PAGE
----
Recommendations of the Royal Commission: Are they going far enough?
In December 2017, the Royal Commission into Misconduct in the Banking, Superannuation and Financial Services Industry was established. On 4th of February 2019, the Commission tabled is Final Report to Parliament. Investigations found evidences for industry-wide misconduct. Key drivers were greed, asymmetric distribution of knowledge & power, unresolved conflicts of interest and lax enforcement of the law.
To address these findings, the Royal Commission makes 76 distinct recommendations. They are designed to prevent future misconduct and to increase consumer protection. Stated objectives are:
- simplification of the law eliminating room for interpretation
- removal of conflicts of interest
- re-focus of regulatory activities on deterrence of misconduct
- improvement of governance, culture and remuneration practices in the financial service industry
With the Final Report submitted to Parliament, the question arises how and to what extent the government as well as the financial service industry will implement outlined changes. Treasury already accepted all recommendations and promised appropriate actions. Changes to the law, regulatory approach and increased supervision with special focus on governance, culture and remuneration practices can be expected.
However, in its Final Report the Commission raises concerns about players in the financial service industry. During various hearings, it found that at least some organisations displayed a certain unwillingness to accept responsibility for misconduct and for provision of services in an efficient, honest and fair manner. The Commissioner singles out NAB which treated fees for no service as a mere administrative error and even urged sales staff to sell at least five mortgages before Christmas 2018. Following the publication of the Report, both the Chair of the Board and CEO resigned “voluntarily”.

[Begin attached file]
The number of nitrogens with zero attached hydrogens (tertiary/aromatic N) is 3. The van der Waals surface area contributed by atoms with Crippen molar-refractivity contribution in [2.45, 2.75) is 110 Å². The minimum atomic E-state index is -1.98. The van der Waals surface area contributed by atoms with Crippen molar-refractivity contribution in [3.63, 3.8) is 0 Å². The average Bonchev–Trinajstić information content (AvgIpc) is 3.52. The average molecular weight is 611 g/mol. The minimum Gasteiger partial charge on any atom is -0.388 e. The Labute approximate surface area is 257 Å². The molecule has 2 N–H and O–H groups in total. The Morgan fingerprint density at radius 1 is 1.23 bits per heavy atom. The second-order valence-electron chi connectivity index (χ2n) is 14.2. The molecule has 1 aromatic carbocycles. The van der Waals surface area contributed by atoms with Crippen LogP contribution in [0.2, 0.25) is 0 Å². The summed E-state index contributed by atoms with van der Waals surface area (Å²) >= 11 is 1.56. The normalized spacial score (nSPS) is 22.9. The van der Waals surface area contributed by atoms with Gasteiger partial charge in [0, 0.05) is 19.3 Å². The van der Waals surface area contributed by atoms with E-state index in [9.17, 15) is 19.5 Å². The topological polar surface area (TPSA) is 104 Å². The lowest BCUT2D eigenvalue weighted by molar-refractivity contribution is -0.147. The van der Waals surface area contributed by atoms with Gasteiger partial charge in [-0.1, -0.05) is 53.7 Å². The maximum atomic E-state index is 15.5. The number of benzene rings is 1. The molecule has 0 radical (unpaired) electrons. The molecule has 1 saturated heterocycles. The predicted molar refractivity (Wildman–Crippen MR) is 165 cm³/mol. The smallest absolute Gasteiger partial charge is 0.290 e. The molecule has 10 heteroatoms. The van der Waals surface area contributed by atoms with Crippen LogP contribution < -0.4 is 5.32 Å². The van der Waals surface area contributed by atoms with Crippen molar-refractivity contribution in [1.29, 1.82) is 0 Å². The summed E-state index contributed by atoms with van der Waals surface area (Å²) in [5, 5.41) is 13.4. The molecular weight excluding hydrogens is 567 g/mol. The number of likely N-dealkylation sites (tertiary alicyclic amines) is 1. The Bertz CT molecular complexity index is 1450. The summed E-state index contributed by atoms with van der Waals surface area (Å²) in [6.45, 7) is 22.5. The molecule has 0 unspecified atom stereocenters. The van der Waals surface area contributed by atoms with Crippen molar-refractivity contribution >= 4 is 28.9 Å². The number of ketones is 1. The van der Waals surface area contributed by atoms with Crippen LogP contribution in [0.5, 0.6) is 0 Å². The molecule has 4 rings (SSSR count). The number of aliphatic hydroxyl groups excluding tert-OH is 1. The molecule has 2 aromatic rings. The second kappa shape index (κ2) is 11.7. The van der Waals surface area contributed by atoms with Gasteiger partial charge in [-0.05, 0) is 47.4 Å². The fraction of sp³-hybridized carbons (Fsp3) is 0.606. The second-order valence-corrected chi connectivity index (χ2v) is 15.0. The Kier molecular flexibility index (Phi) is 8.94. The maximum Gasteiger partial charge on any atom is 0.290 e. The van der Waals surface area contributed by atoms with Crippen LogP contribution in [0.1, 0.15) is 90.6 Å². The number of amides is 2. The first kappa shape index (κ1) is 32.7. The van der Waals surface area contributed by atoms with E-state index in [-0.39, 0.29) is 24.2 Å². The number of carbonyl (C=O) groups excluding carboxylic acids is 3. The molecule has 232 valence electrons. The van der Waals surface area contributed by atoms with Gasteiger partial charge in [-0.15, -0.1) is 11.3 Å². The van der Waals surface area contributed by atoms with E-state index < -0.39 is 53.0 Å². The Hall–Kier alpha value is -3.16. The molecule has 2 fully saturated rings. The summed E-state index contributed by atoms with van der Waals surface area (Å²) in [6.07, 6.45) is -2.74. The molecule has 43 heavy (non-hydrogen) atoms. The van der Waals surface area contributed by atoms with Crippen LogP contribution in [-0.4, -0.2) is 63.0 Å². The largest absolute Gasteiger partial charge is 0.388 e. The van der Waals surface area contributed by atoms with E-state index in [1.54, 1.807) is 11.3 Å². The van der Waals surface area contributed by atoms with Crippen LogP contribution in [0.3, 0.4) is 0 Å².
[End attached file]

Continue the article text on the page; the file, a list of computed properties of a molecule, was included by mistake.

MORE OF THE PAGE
The Final Report makes specific and interlinked recommendations to address the identified misconduct. However, do these suggestions go far enough to initiate a profound change in the Australian financial service industry?
Codes of Conduct
Over the past years, banking, financial advice, insurance and superannuation each had a Code of Conduct – written by industry members for industry members. These Codes of Conduct contained promises to the customer. However, cases discussed during the Royal Commission illustrated colourfully that these Codes appeared to pay lip service to expectations but breaches had no serious consequences. While the recommendations in the Final Report try to address this, some additional aspects need to be considered.
- Past attempts of self-regulation evidently failed. What is changing that a new attempt of self-regulation has more chances of success?
- In addition, associations are funded by members of the industry and in fact, comprise major financial institutions – some with past misconduct cases. What is the likelihood that these associations will agree to and enforce a Code of Conduct containing requirements potentially detrimental to member organisations?
- So far, these Codes of Conduct could be adopted voluntarily. An organisation not adopting the Code of Conduct would still be in a position to prey on customers, i.e. to maximise its profits to the detriment of customers. Outside of making it a regulatory requirement, how will such organisations be incentivised to focus on customer outcomes and address community expectations?